Words related to care
Old English cearful "mournful, sad," also "full of care or woe; anxious; full of concern" (for someone or something), thus "applying attention, painstaking, circumspect" (late Old English), the main modern sense; from care (n.) + -ful. In Middle English also "miserable, unfortunate," of persons or things; "causing fear, frightening, terrible." Careful-bed (early 14c.) was "sick-bed;" careful-day (c. 1200) was "judgment day."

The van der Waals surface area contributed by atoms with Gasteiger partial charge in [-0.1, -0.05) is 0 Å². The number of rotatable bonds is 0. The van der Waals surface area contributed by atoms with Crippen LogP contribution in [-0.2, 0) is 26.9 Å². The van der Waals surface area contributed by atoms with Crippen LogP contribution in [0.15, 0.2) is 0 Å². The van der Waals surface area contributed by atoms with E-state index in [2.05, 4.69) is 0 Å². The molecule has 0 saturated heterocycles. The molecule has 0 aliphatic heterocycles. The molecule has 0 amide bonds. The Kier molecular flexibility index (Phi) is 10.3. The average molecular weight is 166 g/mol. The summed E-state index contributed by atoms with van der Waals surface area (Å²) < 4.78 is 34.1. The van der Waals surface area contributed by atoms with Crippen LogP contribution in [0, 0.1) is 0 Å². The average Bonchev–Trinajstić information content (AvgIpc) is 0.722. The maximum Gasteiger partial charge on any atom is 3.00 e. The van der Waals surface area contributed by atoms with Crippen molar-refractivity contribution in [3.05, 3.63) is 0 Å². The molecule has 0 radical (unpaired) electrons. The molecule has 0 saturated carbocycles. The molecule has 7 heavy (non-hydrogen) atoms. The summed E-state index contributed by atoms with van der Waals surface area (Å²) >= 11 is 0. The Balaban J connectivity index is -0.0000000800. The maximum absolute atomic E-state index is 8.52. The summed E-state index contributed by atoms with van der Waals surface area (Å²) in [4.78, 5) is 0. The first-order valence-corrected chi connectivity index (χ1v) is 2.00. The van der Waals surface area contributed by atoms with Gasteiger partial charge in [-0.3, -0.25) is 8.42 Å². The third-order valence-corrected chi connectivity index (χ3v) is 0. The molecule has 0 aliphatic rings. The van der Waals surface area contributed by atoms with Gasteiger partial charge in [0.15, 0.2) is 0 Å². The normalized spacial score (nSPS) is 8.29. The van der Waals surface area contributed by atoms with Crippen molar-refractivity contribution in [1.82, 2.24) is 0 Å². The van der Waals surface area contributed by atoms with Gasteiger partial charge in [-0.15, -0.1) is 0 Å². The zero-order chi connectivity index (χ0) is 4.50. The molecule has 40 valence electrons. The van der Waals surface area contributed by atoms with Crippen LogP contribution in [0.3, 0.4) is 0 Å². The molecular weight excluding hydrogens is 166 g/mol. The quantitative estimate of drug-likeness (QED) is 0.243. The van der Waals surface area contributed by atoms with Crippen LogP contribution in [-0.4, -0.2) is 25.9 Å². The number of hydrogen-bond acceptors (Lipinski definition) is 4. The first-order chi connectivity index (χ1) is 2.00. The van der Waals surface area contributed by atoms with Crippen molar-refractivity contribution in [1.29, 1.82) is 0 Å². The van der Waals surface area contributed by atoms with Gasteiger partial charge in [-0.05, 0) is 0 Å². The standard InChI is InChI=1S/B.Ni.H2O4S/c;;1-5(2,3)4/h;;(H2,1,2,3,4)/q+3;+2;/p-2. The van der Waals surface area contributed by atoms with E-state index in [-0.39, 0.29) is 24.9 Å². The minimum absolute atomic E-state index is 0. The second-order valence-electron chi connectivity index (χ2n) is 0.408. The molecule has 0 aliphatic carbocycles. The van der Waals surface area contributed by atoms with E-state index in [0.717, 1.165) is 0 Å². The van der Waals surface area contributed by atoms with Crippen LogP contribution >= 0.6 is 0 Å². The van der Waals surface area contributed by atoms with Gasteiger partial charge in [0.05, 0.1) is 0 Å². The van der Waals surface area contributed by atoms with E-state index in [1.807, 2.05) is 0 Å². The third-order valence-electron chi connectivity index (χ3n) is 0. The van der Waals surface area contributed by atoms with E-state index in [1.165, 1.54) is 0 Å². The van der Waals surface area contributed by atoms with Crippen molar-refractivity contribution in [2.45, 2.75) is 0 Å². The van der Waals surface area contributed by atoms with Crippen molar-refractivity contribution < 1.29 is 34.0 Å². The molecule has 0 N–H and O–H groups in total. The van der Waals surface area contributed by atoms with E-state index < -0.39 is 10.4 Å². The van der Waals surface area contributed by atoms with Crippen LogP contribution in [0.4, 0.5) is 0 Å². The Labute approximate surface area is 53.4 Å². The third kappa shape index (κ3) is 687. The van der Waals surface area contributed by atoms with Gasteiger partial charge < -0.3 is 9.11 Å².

Dragons dryfes doun
With kene carefull crie.
["The Wars of Alexander," c. 1400]
Old English carleas "free from anxiety; unconcerned," from care (n.) + -less; a compound probably from Proto-Germanic (compare Old Norse kærulauss "quit, free"). Original senses extinct by mid-17c. (now in care-free); main modern meaning "not paying attention, inattentive, not taking due care" is attested by 1560s (in carelessly). Meaning "done or said without care, unconsidered" is from 1650s.